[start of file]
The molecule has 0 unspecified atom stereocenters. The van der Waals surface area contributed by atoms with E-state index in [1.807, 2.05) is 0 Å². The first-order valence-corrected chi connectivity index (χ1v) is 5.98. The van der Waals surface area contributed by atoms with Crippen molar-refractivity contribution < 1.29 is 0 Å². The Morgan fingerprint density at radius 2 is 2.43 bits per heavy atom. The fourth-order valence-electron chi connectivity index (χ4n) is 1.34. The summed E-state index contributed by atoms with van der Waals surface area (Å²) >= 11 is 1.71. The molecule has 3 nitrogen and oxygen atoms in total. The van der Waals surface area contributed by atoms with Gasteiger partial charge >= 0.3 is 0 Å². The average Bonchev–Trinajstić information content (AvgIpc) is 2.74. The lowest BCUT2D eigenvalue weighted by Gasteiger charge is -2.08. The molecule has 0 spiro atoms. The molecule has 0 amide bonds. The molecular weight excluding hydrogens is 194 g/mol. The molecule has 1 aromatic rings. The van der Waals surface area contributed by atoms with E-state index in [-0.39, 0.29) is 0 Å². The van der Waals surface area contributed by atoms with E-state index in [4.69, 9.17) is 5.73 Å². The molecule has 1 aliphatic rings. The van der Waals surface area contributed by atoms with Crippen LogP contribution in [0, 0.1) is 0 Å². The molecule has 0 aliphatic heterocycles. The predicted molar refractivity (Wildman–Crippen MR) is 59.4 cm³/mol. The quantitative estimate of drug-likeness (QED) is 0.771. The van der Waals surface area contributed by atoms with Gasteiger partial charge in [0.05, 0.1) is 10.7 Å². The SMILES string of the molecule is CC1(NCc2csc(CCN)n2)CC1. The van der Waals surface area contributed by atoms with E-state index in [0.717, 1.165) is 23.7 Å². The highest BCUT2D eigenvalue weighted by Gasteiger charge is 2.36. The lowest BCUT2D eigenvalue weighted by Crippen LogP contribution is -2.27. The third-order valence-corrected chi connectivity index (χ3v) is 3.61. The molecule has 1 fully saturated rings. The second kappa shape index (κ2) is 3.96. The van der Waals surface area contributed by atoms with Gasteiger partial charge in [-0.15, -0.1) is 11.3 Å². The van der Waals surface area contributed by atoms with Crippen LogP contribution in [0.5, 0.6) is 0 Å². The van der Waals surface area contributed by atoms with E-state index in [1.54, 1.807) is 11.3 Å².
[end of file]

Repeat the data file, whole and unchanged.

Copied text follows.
The molecule has 0 unspecified atom stereocenters. The van der Waals surface area contributed by atoms with E-state index in [1.807, 2.05) is 0 Å². The first-order valence-corrected chi connectivity index (χ1v) is 5.98. The van der Waals surface area contributed by atoms with Crippen molar-refractivity contribution < 1.29 is 0 Å². The Morgan fingerprint density at radius 2 is 2.43 bits per heavy atom. The fourth-order valence-electron chi connectivity index (χ4n) is 1.34. The summed E-state index contributed by atoms with van der Waals surface area (Å²) >= 11 is 1.71. The molecule has 3 nitrogen and oxygen atoms in total. The van der Waals surface area contributed by atoms with Gasteiger partial charge >= 0.3 is 0 Å². The average Bonchev–Trinajstić information content (AvgIpc) is 2.74. The lowest BCUT2D eigenvalue weighted by Gasteiger charge is -2.08. The molecule has 0 spiro atoms. The molecule has 0 amide bonds. The molecular weight excluding hydrogens is 194 g/mol. The molecule has 1 aromatic rings. The van der Waals surface area contributed by atoms with E-state index in [-0.39, 0.29) is 0 Å². The van der Waals surface area contributed by atoms with E-state index in [4.69, 9.17) is 5.73 Å². The molecule has 1 aliphatic rings. The van der Waals surface area contributed by atoms with Crippen LogP contribution in [0, 0.1) is 0 Å². The molecule has 0 aliphatic heterocycles. The predicted molar refractivity (Wildman–Crippen MR) is 59.4 cm³/mol. The quantitative estimate of drug-likeness (QED) is 0.771. The van der Waals surface area contributed by atoms with Gasteiger partial charge in [0.05, 0.1) is 10.7 Å². The SMILES string of the molecule is CC1(NCc2csc(CCN)n2)CC1. The van der Waals surface area contributed by atoms with E-state index in [0.717, 1.165) is 23.7 Å². The highest BCUT2D eigenvalue weighted by Gasteiger charge is 2.36. The lowest BCUT2D eigenvalue weighted by Crippen LogP contribution is -2.27. The third-order valence-corrected chi connectivity index (χ3v) is 3.61. The molecule has 1 fully saturated rings. The second kappa shape index (κ2) is 3.96. The van der Waals surface area contributed by atoms with Gasteiger partial charge in [-0.15, -0.1) is 11.3 Å². The van der Waals surface area contributed by atoms with Crippen LogP contribution in [0.5, 0.6) is 0 Å². The van der Waals surface area contributed by atoms with E-state index in [1.54, 1.807) is 11.3 Å².